This brief introduction to the timed events of rodeo will be followed by a look at roping and rough stock competition in a future publication.


Canyoneering – a European sport becoming more popular in the U.S.

January 11, 2009

The European sport of canyoneering — a blend of rock climbing, rappelling, hiking, swimming and scrambling — attracts a growing crowd of adventurers to the Zion area in Utah, acclaimed for its red-rock slot canyons and soaring monoliths. The activity is most popular during the summer, when temperatures topping 100 degrees send people off the ledge in search of a cool splash. However, with its semi-arid climate and average winter highs in the 50s, Zion never hibernates. Nor do its hardy visitors.

We are indebted to the Washington Post’s special correspondent, Kristin Harrison, for bringing us this this report on her visit to Zion National Park. 

Last year the park received more than 2.6 million guests, with most folks arriving June through September. From December 2007 through February 2008, attendance was only 63,000 per month. Some of the park’s higher elevations in the northwest become difficult to access in the colder months, but the main attractions in Zion Canyon stay open year-round.

“In the winter,” said Ron Terry, the park’s chief of interpretation and visitor services, “you can avoid the crowds. You’re likely to hike a trail and not see anyone else.” The wildlife, though, will be out and about, including bald eagles (which appear only in winter, during their migration), desert bighorn sheep and mule deer.

Located 160 miles northeast of Las Vegas, the nearly 150,000-acre national park sits along the Colorado Plateau on what geologists call the Grand Staircase, a massive series of sedimentary uplifts that runs from Utah’s Bryce Canyon to Arizona’s Grand Canyon. Zion’s sculptural rock formations, including the 3,000-foot-high Navajo Sandstone walls in Zion Canyon and the beautiful rock arches at Kolob Terrace, have long inspired mankind. The Paiute Indians called Zion Canyon “Mukuntuweap” (sacred cliffs), the name used when President William Howard Taft declared the site a national monument in 1909. In the 1860s, according to historical lore, Mormon settler Isaac Behunin said, “A man can worship God among these great cathedrals; this is Zion.” Through lobbying by the Mormon Church, Zion became the area’s official name when it was designated a national park in 1919.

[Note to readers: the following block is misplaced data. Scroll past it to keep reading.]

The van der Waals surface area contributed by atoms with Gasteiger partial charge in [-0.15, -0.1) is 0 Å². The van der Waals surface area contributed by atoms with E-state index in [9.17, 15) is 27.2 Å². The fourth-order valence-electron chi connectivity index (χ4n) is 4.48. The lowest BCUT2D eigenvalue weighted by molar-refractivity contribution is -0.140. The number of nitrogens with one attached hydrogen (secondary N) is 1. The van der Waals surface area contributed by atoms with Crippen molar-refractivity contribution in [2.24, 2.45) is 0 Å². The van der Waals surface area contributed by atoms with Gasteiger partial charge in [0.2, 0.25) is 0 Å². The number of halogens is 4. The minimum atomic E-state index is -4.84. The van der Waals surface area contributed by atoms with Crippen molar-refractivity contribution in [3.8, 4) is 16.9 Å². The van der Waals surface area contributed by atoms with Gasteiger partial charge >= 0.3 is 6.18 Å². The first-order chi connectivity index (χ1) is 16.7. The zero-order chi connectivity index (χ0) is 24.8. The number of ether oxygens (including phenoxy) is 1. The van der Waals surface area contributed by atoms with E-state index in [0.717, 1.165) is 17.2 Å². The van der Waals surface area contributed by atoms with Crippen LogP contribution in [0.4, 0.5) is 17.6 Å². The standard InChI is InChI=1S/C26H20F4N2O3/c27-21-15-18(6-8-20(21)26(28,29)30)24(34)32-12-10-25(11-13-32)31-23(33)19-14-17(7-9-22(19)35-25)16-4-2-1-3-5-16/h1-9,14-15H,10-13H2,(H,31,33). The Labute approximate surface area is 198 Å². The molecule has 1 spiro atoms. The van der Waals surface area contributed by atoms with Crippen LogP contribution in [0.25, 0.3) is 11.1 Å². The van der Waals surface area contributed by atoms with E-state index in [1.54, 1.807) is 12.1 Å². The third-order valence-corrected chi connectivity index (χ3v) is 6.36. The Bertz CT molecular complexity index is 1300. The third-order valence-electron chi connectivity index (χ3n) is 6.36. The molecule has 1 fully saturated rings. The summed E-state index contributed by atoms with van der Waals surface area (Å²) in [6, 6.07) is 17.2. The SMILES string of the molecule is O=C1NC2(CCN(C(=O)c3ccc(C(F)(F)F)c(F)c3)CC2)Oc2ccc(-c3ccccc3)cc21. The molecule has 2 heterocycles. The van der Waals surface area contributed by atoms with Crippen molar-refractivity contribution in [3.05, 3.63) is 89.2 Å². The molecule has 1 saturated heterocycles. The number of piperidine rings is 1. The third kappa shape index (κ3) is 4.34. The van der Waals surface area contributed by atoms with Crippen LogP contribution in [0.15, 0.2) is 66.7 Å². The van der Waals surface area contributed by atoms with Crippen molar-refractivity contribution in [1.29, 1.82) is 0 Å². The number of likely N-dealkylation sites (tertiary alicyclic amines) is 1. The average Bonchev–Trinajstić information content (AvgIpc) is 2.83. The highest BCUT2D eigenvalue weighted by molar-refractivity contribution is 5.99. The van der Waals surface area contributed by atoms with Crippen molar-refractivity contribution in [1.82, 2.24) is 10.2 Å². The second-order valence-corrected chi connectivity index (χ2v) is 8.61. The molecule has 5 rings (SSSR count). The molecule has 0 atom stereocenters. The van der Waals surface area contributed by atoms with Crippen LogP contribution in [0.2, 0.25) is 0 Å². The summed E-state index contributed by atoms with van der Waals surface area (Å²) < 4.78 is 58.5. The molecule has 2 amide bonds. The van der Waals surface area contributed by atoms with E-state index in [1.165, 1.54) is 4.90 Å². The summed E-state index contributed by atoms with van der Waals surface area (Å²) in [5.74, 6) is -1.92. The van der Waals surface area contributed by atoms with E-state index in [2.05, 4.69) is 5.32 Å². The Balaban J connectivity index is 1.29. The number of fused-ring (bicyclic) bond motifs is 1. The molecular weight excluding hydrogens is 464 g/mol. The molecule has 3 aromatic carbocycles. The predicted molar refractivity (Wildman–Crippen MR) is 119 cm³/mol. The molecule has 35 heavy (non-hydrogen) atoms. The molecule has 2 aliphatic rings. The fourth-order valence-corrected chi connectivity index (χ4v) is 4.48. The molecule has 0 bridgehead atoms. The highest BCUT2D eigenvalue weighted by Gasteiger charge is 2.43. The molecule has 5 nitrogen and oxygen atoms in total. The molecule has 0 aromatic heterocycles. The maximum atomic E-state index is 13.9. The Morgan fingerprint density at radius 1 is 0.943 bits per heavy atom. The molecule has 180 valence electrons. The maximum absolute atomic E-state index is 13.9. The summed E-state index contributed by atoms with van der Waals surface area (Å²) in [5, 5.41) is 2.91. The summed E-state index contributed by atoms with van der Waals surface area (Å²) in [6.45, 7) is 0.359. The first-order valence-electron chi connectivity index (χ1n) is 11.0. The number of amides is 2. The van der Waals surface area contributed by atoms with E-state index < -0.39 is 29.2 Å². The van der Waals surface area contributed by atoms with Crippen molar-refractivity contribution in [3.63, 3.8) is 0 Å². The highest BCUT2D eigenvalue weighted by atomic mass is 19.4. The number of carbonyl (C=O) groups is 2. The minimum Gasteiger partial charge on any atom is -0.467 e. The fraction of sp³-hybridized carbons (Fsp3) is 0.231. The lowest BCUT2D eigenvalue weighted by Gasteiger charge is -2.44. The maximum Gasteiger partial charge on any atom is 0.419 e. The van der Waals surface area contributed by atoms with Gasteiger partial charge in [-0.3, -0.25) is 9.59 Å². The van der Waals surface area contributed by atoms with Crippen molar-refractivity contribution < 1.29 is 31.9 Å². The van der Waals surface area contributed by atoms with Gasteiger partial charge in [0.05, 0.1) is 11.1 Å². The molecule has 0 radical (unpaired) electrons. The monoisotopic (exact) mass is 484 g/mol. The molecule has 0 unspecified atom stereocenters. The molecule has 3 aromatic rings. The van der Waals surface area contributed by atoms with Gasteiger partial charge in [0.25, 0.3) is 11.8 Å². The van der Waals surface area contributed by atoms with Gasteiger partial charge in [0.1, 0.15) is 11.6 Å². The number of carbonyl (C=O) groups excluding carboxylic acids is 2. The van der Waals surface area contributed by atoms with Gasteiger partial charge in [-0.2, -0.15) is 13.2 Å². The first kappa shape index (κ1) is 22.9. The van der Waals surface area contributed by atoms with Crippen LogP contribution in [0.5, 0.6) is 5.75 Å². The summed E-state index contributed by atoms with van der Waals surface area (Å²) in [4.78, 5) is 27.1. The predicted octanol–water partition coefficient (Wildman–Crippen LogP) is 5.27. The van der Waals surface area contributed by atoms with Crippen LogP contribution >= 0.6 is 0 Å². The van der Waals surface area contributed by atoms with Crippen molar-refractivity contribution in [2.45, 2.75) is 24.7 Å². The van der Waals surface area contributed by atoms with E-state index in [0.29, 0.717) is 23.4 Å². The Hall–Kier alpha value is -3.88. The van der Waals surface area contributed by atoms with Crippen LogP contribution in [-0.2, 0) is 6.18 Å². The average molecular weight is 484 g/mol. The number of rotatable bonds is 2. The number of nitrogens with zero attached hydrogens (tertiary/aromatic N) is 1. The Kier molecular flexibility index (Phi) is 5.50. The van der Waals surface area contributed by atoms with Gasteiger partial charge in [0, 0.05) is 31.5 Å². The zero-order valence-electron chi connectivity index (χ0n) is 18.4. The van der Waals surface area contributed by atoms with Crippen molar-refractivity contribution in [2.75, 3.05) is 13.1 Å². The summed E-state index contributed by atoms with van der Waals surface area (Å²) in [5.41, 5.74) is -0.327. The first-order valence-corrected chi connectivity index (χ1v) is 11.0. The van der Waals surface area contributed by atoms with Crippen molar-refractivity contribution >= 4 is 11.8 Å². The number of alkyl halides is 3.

My Zion foray left me similarly awestruck. My boyfriend and I started our visit on a rainy morning, at the park’s south entrance just north of Springdale, Utah. At the visitors center, we received tips on the best trails to hike based on weather conditions. Snow rarely sticks in Zion’s valley, where most visitors spend their time, or in the southern region, so hiking options are numerous year-round. Terry recommended the desert trails of Chinle, Coalpits and the Huber Washes, all of which are usually dry and provide scenic canyon views. Rangers also divulge one of the park’s deepest secrets: the locations of the Anasazi petroglyphs (rock carvings) and pictographs (rock paintings), created an estimated 1,000 years ago. (Directions to the artworks aren’t widely publicized because of past acts of vandalism.)